“I think I pulled a muscle last night. You go on back to the field.”
He shrugged and left as a voice behind me said, “Here. I got that.” Joe Dawson took the hose out of my hands. “You don’t look too good, sweetheart.”
I took two more ibuprofen out of my pocket. “I’m okay. Pulled muscle. Thanks for the help.” I took the pills with a cup of tepid water from one of the nearby coolers we left out for the crew.
I knew Angela Stetson had arrived as soon as the catcalls and wolf whistles began. Dressed in bottom-skimming blue jean cutoffs, she also wore a deep V-neck hot pink halter top with “Babe” written in silver sequins and stiltlike hot-pink sandals.
“Jesus, Mary, and Joseph. Who in the world is that?” Joe asked.
“Your eyes look like they’re bugging out of your head,” I said. “It’s Angela Stetson. Quinn’s girlfriend. I thought you knew her.”
“What’d she do? Have a whole body transplant? Didn’t she go to school with you? I don’t remember her looking like that.”
“She took a lot of vitamins. Reel your tongue back in and keep an eye on things, will you? I need to talk to her.”
Angela appeared to be reveling in the attention she was getting as the men continued to grin and wink at her. She’d come a long way from her Marian-the-librarian persona of our high school days.
“Okay, hijos,” Hector said. “Everyone back to work. Leave the lady alone.”
“Can I talk to you?” I asked her. “Somewhere out of this heat?”
We walked together to the open hangar door to the barrel room.
Though it was only 9 A.M., the sun was already boiling. The air smelled of sweet wine mixed with the faintly unpleasant tinge of carbon dioxide as the grapes began fermenting. Black flies edged the outlines of the hangar door and yellow jackets swarmed anywhere we’d spilled the sweet, sticky grape juice. Quinn had turned the fans on earlier to clear out the CO2, but overnight it would build up in the airtight room to levels that could kill a person. We stepped inside. It was marginally cooler.
“I’ve never done this before.” Angela was chewing gum. “I think I’m overdressed.”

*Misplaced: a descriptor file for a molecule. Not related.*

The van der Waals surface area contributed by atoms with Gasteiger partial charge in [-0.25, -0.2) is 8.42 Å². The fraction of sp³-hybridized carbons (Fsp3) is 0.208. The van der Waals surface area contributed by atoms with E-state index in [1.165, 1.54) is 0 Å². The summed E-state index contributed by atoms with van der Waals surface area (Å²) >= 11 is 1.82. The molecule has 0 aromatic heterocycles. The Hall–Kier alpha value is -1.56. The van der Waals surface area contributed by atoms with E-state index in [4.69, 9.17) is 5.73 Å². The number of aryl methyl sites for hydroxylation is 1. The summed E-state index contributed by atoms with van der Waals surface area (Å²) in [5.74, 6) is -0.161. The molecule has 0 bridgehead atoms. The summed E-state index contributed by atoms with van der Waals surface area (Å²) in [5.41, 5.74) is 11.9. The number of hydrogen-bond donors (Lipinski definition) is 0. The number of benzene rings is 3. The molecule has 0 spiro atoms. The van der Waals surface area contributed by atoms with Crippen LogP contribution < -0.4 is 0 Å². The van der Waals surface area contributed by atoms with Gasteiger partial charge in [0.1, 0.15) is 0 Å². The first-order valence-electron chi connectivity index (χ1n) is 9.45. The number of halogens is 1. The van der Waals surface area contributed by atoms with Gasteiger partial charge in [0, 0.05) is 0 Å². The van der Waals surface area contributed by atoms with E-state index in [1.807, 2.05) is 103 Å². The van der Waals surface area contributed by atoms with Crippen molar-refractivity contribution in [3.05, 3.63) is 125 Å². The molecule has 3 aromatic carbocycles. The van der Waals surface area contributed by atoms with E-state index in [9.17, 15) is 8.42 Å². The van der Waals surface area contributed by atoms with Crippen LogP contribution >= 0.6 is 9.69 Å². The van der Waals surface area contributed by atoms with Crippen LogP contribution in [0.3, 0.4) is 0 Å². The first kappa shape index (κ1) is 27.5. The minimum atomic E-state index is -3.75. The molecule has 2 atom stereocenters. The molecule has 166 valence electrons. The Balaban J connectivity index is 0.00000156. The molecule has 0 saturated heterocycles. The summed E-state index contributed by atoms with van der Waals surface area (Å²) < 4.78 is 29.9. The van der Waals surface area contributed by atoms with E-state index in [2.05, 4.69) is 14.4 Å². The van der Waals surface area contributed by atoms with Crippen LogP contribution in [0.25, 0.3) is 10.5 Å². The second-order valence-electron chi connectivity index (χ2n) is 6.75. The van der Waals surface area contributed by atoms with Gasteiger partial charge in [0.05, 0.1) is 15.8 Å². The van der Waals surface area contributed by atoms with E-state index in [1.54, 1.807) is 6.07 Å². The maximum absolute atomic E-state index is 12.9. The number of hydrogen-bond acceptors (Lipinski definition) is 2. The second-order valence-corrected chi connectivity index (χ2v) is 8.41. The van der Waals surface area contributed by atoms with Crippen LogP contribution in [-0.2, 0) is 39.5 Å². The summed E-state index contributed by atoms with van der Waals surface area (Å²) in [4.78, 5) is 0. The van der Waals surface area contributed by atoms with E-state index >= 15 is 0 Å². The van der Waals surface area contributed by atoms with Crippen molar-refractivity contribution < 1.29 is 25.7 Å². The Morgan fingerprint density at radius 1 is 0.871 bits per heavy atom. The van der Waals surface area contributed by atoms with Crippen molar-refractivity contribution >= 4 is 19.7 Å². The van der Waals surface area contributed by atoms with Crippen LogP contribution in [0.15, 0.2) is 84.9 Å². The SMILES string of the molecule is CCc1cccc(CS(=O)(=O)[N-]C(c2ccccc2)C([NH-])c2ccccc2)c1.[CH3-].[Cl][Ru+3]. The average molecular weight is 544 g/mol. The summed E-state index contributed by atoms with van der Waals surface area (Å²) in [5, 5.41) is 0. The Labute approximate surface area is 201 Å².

“Actually, you’re dressed too nicely. Those clothes are going to be filthy when you’re done.”
“I thought they stomped grapes in the nude.”
“Uh, some French vineyards still do it that way, but not us. It’s pretty boring but we use a nine-iron from Leland’s set of golf clubs and Eli’s old baseball bat.”
“That’s kind of special.” She arched an eyebrow. She’d worn full makeup, too. “Well, no big deal. I’m, like, totally washable. What did you want to ask me?”
“I was wondering if you knew whether Sara Rust is working at Mom’s Place tonight?”
“Nope. Not tonight or any other night. She quit yesterday. Gave Vinnie her notice and said she’s leaving town.”
“Why? Did something happen?”
“What do I look like, her mother? How should I know? We don’t talk a lot.” She blew a bubble and popped it. “But I heard from one of the other girls that she had enough and she wanted out.”
“Vinnie too hard on her?”
“Vinnie’s a pussycat. Nah, it was something else. Someone’s, like, stalking her. Some old guy was creeping her out, so she’s splitting. At least that’s what Desiree said.”
I thought of my pursuer last night in the black SUV. Whoever he was, he didn’t seem like an “old guy.” The car, the speed. Someone young. “Did she know who it was?”
“Nope.” She narrowed her eyes. “Why are you asking so many questions? What’s it to you?”
“Lucie!” Joe’s voice cut through a lull as someone turned the pump off. He was waving a mobile phone. “Dominique says she needs you right now down at the gazebo. Something about harvest lunch.”
“Tell her I’ll be right there.” I turned to Angela. “Sorry. I better go. Thanks for the information.”
“Yeah, sure.” She was looking past me to where Quinn had just pulled up on the crush pad. He jumped out of the Gator and she ran to him, hanging her arms around his neck and swinging on him. He grinned foolishly down at her and put his silly hat on her head. They were like a couple of love-struck teenagers.
I left without looking back.
Dominique seemed tense and unhappy when I found her standing in the gazebo in front of a Limoges vase of pink and white roses.
“Can you take over today and run harvest lunch for me?” she asked.
“Sure. Why? Are you okay?”
She set down the pair of gardening clippers she’d been using to even the lengths of the roses. “Bobby called. He wants to see me.” She began haphazardly sticking roses in the vase.
“Give me those. I’ll do that.” I took the clippers. “Well, go talk to him then. How bad can it be?”
Her cigarettes were next to the vase. She picked up the packet and extracted one. “I don’t have an alibi for the time of Fitz’s death. I was alone at the inn when he was killed.”
“You didn’t do it, Dominique. There must have been someone who saw you. Do you remember what time you got to Joe’s?”
“Sure I remember. Two o’clock. I was listening to Gregory’s radio program in the car. He was talking to someone who wanted to know if she should leave her husband after twenty-four years of marriage because she fell in love with her UPS guy.” She lit her cigarette.
“Oh, yuck. Don’t tell me what he told her.” I finished with the vase. “Bobby can check on that. He should be able to ask Greg. They must keep some kind of log or record of callers.”